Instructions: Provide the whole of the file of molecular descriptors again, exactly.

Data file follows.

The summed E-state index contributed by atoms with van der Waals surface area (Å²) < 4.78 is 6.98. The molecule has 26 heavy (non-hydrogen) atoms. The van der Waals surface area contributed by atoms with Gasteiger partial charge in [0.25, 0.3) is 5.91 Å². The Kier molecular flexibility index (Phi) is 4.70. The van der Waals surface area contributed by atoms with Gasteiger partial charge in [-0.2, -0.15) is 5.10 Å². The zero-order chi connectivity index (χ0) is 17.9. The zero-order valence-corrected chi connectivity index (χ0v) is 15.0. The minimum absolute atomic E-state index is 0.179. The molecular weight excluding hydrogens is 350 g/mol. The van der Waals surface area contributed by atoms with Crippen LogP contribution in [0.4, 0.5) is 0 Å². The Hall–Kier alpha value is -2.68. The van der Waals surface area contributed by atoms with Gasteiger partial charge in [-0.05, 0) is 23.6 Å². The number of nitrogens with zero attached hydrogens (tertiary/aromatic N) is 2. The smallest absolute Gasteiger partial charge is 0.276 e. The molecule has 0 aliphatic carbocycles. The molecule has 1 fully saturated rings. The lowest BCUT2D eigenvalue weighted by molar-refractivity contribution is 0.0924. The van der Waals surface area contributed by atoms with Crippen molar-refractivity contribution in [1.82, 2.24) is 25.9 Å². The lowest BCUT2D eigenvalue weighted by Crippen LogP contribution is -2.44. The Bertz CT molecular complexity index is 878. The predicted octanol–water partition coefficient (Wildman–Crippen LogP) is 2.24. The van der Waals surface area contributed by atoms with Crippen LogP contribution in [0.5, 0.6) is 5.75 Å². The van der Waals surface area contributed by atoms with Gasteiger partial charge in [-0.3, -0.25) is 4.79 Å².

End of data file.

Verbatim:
The summed E-state index contributed by atoms with van der Waals surface area (Å²) < 4.78 is 6.98. The molecule has 26 heavy (non-hydrogen) atoms. The van der Waals surface area contributed by atoms with Gasteiger partial charge in [0.25, 0.3) is 5.91 Å². The Kier molecular flexibility index (Phi) is 4.70. The van der Waals surface area contributed by atoms with Gasteiger partial charge in [-0.2, -0.15) is 5.10 Å². The zero-order chi connectivity index (χ0) is 17.9. The zero-order valence-corrected chi connectivity index (χ0v) is 15.0. The minimum absolute atomic E-state index is 0.179. The molecular weight excluding hydrogens is 350 g/mol. The van der Waals surface area contributed by atoms with Crippen LogP contribution in [0.4, 0.5) is 0 Å². The Hall–Kier alpha value is -2.68. The van der Waals surface area contributed by atoms with Gasteiger partial charge in [-0.05, 0) is 23.6 Å². The number of nitrogens with zero attached hydrogens (tertiary/aromatic N) is 2. The smallest absolute Gasteiger partial charge is 0.276 e. The molecule has 0 aliphatic carbocycles. The molecule has 1 fully saturated rings. The lowest BCUT2D eigenvalue weighted by molar-refractivity contribution is 0.0924. The van der Waals surface area contributed by atoms with Crippen molar-refractivity contribution in [1.82, 2.24) is 25.9 Å². The lowest BCUT2D eigenvalue weighted by Crippen LogP contribution is -2.44. The Bertz CT molecular complexity index is 878. The predicted octanol–water partition coefficient (Wildman–Crippen LogP) is 2.24. The van der Waals surface area contributed by atoms with Crippen LogP contribution in [0.5, 0.6) is 5.75 Å². The van der Waals surface area contributed by atoms with Gasteiger partial charge in [-0.3, -0.25) is 4.79 Å².